Fifth Annual Arctic Unmanned Aircraft Systems Roundtable: December 17, 2009 Sponsored by: Arctic Research Consortium of the US | Co-chaired by Betsy Weatherhead and Susan Schoenung.

Together with Brian Argrow, Betsy Weatherhead co-chaired the first Civilian Applications of Unmanned Aircraft Systems meeting in 2007 in Boulder, CO. The summary of that meeting highlights the value of unmanned aircraft to the civililan priorities of climate change, disaster response and homeland security.

Weatherhead's Group has been leaders in coordinating environmental monitoring with unmanned aircraft in the Arctic region. The technology is ideally suited for the little understood area. International cooperation has been strong to allow for safe flights in the Arctic. Two formal meetings were convened by the Arctic Council's Arctic Monitoring Assessment Program (AMAP0. The first, in Stockholm Sweden, outlined the scientific goals for using unmanned aircraft. The second, held in Oslo, Norway, outlined steps necessary to obtain needed airspace and promote coordination.

CAUAS logo

Ozone Recovery

The Montreal Protocol and its amendments has resulted in a reduction of ozone depleting substances in the atmosphere. A key question is whether ozone has responded accordingly. Betsy has been involved in a number of papers to examine recent ozone data and determine whether the changes are attributable to changes in ozone depleting substances. Fundamentally, she determined whether the changes in ozone were appropriate in magnitude and location to present a compelling case for attribution. Her latest paper on the subject was featured on the cover of Nature.

Ultraviolet Radiation

Ultraviolet radiation is important for all life, with both positive and negative impacts. Too much ultraviolet radiation can cause skin cancer, immune suppression and eye damage in humans. Betsy Weatherhead has been a leader in determining the many factors that affect ozone and how it may be changing with our changing atmosphere. Her work has been funded by USEPA, USDA, NOAA, NASA and DOE. She serves on the World Meteorological Organization's Scientific Advisory Group and has given senate testimony on how UV has changed in the Arctic.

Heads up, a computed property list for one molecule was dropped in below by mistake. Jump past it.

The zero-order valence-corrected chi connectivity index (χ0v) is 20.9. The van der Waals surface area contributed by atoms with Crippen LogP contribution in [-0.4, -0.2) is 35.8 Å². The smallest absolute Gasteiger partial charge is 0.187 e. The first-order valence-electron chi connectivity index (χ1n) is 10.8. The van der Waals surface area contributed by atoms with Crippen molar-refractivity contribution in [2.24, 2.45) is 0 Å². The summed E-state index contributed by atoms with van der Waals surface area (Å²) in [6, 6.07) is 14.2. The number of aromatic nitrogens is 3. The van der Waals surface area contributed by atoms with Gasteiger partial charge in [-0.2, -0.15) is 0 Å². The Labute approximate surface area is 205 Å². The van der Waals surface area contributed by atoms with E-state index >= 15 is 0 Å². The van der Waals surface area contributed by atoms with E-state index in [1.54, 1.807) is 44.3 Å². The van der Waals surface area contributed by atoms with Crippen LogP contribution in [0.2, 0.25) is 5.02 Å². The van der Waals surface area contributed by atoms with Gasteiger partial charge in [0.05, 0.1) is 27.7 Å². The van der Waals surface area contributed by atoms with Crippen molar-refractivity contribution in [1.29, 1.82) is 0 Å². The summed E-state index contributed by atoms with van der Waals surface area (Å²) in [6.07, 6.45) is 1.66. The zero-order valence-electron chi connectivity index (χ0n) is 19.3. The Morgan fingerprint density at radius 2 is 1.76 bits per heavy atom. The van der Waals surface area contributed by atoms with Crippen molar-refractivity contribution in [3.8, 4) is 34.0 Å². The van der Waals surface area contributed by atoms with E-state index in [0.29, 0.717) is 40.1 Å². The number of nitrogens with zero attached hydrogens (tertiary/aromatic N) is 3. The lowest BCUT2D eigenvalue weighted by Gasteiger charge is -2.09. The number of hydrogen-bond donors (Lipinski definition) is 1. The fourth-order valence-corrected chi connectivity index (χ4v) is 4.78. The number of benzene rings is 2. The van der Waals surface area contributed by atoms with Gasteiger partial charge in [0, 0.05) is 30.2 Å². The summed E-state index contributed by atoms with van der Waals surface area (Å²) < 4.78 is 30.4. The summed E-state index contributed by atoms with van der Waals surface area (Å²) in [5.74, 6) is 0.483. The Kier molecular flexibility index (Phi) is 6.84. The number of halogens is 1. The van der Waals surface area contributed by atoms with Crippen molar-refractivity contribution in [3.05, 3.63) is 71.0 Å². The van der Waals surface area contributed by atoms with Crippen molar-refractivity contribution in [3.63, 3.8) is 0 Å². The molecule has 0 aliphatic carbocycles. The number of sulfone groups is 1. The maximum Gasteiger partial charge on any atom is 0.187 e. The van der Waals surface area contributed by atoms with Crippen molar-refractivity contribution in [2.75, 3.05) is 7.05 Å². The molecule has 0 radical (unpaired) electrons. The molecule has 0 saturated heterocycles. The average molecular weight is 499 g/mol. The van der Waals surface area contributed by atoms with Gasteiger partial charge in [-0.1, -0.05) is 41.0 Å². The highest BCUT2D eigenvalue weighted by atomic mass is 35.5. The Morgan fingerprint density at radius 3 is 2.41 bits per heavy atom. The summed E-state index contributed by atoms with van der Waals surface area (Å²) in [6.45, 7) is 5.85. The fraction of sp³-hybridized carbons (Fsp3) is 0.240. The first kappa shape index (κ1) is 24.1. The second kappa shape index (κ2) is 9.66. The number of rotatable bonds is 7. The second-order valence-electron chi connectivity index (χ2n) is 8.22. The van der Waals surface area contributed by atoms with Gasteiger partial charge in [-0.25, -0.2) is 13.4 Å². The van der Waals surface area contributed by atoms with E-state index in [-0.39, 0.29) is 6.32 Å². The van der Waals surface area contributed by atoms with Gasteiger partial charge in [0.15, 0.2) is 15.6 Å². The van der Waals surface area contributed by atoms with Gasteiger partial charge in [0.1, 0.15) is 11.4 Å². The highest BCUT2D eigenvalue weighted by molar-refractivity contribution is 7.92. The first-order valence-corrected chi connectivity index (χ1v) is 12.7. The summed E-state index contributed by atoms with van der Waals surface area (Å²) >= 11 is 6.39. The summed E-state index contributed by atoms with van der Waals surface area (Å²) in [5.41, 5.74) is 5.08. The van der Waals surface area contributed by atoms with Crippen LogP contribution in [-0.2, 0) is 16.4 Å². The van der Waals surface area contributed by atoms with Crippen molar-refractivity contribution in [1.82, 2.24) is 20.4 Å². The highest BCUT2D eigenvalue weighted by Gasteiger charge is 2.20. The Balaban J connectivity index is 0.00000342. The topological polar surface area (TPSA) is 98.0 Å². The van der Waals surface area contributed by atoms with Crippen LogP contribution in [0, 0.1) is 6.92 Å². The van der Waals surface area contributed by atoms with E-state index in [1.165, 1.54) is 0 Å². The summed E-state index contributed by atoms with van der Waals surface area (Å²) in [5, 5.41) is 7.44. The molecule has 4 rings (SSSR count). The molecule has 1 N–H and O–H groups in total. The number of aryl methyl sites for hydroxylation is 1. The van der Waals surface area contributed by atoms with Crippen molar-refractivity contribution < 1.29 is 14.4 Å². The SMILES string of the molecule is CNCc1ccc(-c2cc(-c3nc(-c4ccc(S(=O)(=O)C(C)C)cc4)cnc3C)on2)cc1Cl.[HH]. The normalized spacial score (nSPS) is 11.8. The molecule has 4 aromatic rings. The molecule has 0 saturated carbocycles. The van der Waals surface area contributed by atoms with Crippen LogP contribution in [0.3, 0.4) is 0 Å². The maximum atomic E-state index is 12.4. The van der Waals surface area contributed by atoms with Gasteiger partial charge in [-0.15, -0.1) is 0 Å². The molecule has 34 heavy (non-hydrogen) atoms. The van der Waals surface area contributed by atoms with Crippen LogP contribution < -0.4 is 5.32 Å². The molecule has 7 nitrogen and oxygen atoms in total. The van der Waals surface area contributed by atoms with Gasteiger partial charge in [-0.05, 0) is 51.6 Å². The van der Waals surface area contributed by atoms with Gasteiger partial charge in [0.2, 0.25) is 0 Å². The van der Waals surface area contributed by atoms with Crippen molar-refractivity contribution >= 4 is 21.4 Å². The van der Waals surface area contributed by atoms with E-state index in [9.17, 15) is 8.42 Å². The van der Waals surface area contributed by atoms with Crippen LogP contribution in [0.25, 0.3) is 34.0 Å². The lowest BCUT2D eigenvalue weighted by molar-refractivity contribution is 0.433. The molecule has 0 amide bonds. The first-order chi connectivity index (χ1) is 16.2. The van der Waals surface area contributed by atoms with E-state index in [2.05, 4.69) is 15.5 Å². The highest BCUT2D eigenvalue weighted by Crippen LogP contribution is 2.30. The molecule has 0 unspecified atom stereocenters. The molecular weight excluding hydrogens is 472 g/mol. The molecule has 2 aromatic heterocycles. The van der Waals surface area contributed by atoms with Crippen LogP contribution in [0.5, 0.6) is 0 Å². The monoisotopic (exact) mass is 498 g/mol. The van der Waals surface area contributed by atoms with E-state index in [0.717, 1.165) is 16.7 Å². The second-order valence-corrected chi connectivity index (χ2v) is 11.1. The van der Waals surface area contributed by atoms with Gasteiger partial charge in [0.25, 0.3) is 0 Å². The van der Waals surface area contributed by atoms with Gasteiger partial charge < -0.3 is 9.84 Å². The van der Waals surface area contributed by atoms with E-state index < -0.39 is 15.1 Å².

A summary of her analysis of UV radiation can be obtained by clicking here.


Ice Seal Analysis - results from unmanned aircraft flights

The changing ice conditions in the Arctic likely are affecting the ecoysystems that are depending on that ice for survival. Understanding the effects of changes in both the amount of Arctic sea ice and the type of Arctic sea ice requires surveys from vast areas across the Arctic.

In the spring on 2009, unmanned aircraft flights took place off of the NOAA vessel MacArthur II, collecting over 27,000 images of ice and, occasionally, ice seals. The following three video clips show what the flights look like as the vehicle is launched, recovered, and what the perspective of the vehicle is on recovery.

Final Report from the mission

Videos of the mission:

See the unmanned aircraft being launched from on-board the ship: Unmanned Aircraft Launch.

Recovery of the unmanned aircraft back onto the ship takes place with the vehicle using differential GPS (Global Positioning Sensor) and latching onto a vertical wire: Unmanned Aircraft Recovery. This method of recovery proves to be less jarring for the for the vehicle and its instrumentation than many other landing methods.

What does the unmanned vehicle see as it's coming in for a landing? Click here to see the recovery from the vehicle's perspective.: Unmanned Aircraft Perspective of Recovery.

Images from the mission:

Unmanned aircraft ready for launch

Unmanned aircraft immediately after launch

Unmanned aircraft coming in for recovery.

Image of one seal

Image of two seals

Image of another seal

The vehicle used was a Scan Eagle operated by U. Alaska, Fairbanks. Tha analysis of the images is taking place with a joint venture of Boulder Labs, Inc., NOAA's National Marine Mammal Laboratory and U. Colorado. The analysis effort is funded by NOAA's Arctic Office and is led by Dr. Weatherhead.



Assessments, Overviews, and International Involvement




  • Department of Energy
  • NASA Goddard Space Flight Center
  • NASA Langley Research Center
  • NOAA National Climatic Data Center
  • NOAA Forecast Systems Laboratory
  • NOAA Space Environment Center
  • The University of Chicago
  • U.S. Environmental Protection Agency